And That Happened: Sunday’s scores and highlights

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I went to Detroit over the weekend where I took in Saturday and Sunday’s Tigers-White Sox games. Such a wonderful time. Cool temperatures, no humidity, good company, good pitching, good food, good beer. It’s really all you could want.

As I watched these games and hung around a city that, no matter what else you can say about it, is a lot of fun and loves baseball, I occasionally checked in on Twitter and baseball blogs to see what sort of news was happening. Observed: the closer you are to real baseball and the more fun you’re having while watching it, the less any of that Alex Rodriguez and Biogenesis stuff matters. Even in Detroit, fans were 100% able to (a) talk about that news as intelligent baseball fans might; while (b) cheering for Jhonny Peralta like mad. It’s not either/or. That stuff doesn’t cast a shadow on the team or the season or anything. It’s just something happening.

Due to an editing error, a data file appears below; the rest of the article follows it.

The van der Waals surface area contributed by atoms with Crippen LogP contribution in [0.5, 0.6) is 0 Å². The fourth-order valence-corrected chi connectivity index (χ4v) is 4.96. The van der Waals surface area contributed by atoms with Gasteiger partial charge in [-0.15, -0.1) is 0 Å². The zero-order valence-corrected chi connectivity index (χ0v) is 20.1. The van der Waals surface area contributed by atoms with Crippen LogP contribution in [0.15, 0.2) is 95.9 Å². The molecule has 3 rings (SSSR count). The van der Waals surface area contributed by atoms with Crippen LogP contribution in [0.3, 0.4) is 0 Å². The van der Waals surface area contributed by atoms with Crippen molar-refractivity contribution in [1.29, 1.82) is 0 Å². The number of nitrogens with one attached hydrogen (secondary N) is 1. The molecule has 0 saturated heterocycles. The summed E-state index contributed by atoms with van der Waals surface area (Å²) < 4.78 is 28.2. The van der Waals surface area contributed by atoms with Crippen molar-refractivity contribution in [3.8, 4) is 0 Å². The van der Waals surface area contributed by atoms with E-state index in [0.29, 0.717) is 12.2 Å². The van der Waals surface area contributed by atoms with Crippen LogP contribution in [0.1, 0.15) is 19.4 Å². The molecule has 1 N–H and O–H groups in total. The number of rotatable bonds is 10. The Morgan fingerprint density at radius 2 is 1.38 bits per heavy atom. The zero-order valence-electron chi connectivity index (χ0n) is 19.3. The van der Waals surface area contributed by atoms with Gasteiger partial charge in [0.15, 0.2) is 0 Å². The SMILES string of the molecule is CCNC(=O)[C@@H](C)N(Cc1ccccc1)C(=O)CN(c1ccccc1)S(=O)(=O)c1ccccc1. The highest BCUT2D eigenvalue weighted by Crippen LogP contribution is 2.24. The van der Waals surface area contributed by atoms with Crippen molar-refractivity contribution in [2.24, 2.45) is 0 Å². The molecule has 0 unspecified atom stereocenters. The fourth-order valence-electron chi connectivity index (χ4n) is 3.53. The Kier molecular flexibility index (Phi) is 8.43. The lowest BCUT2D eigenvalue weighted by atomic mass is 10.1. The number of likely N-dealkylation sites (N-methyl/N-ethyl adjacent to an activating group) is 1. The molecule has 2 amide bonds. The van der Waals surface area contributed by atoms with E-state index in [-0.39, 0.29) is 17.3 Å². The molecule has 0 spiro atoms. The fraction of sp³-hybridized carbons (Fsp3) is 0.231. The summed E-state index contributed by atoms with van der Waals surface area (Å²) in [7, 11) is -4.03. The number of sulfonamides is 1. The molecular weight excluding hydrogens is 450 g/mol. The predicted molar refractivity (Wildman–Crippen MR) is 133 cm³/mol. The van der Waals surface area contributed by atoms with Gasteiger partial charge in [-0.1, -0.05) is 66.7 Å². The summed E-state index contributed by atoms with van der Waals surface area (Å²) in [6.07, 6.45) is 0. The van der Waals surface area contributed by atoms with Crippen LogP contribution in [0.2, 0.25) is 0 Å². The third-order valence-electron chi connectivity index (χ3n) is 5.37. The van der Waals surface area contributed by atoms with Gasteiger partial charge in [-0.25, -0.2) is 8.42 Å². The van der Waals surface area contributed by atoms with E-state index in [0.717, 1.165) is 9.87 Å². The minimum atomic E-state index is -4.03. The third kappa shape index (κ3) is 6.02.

Baseball is also happening. And it totally trumps that noise. Don’t let anyone wringing their hands over the Biogenesis stuff today and on for the next few weeks tell you differently. Anyway: this happened too:

Tigers 3, White Sox 2: Jim Leyland had the junior varsity in the lineup to start things — Andy Dirks and Don Kelly batting two and three — but once it got to the 12th inning Leyland had Miguel Cabrera (pinch hit single) and Torii Hunter (pinch hit to enter the game in the tenth and a game-winning single in his second at bat) bail the kids out. The White Sox ended their road trip 0-7 and they’ve lost ten in a row overall. Which, eww.